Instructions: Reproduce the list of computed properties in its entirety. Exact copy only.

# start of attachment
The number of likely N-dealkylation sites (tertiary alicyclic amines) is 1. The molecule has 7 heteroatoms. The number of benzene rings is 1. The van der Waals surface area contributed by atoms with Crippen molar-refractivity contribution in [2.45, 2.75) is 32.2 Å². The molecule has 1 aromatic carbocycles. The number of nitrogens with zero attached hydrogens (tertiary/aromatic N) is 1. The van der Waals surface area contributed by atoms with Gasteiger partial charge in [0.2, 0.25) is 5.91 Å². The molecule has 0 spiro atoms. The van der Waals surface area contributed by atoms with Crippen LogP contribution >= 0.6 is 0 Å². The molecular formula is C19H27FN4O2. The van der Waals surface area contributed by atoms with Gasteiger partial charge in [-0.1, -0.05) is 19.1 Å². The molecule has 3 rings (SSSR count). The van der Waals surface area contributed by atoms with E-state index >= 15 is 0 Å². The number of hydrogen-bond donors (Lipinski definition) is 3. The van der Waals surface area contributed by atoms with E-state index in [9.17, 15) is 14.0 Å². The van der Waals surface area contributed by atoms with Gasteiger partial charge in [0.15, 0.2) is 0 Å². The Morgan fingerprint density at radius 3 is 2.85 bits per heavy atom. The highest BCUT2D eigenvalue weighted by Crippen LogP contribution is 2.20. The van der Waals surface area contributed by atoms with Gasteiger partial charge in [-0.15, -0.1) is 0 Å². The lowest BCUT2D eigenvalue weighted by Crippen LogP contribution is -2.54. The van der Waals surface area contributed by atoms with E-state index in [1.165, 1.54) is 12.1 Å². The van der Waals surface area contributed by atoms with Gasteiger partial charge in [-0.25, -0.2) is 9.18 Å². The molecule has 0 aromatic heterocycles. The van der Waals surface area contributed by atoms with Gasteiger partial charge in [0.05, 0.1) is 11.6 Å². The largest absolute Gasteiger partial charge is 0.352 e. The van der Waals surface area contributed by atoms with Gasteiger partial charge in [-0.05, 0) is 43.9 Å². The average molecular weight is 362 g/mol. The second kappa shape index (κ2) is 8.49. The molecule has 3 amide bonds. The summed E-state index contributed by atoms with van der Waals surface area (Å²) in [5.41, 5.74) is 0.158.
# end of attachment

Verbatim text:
The number of likely N-dealkylation sites (tertiary alicyclic amines) is 1. The molecule has 7 heteroatoms. The number of benzene rings is 1. The van der Waals surface area contributed by atoms with Crippen molar-refractivity contribution in [2.45, 2.75) is 32.2 Å². The molecule has 1 aromatic carbocycles. The number of nitrogens with zero attached hydrogens (tertiary/aromatic N) is 1. The van der Waals surface area contributed by atoms with Gasteiger partial charge in [0.2, 0.25) is 5.91 Å². The molecule has 0 spiro atoms. The van der Waals surface area contributed by atoms with Crippen LogP contribution >= 0.6 is 0 Å². The molecular formula is C19H27FN4O2. The van der Waals surface area contributed by atoms with Gasteiger partial charge in [-0.1, -0.05) is 19.1 Å². The molecule has 3 rings (SSSR count). The van der Waals surface area contributed by atoms with E-state index >= 15 is 0 Å². The number of hydrogen-bond donors (Lipinski definition) is 3. The van der Waals surface area contributed by atoms with E-state index in [9.17, 15) is 14.0 Å². The van der Waals surface area contributed by atoms with Gasteiger partial charge in [0.15, 0.2) is 0 Å². The Morgan fingerprint density at radius 3 is 2.85 bits per heavy atom. The highest BCUT2D eigenvalue weighted by Crippen LogP contribution is 2.20. The van der Waals surface area contributed by atoms with Gasteiger partial charge in [-0.15, -0.1) is 0 Å². The lowest BCUT2D eigenvalue weighted by Crippen LogP contribution is -2.54. The van der Waals surface area contributed by atoms with E-state index in [1.165, 1.54) is 12.1 Å². The van der Waals surface area contributed by atoms with Gasteiger partial charge in [-0.25, -0.2) is 9.18 Å². The molecule has 0 aromatic heterocycles. The van der Waals surface area contributed by atoms with Gasteiger partial charge in [0.05, 0.1) is 11.6 Å². The largest absolute Gasteiger partial charge is 0.352 e. The van der Waals surface area contributed by atoms with Gasteiger partial charge in [-0.05, 0) is 43.9 Å². The average molecular weight is 362 g/mol. The second kappa shape index (κ2) is 8.49. The molecule has 3 amide bonds. The summed E-state index contributed by atoms with van der Waals surface area (Å²) in [5.41, 5.74) is 0.158.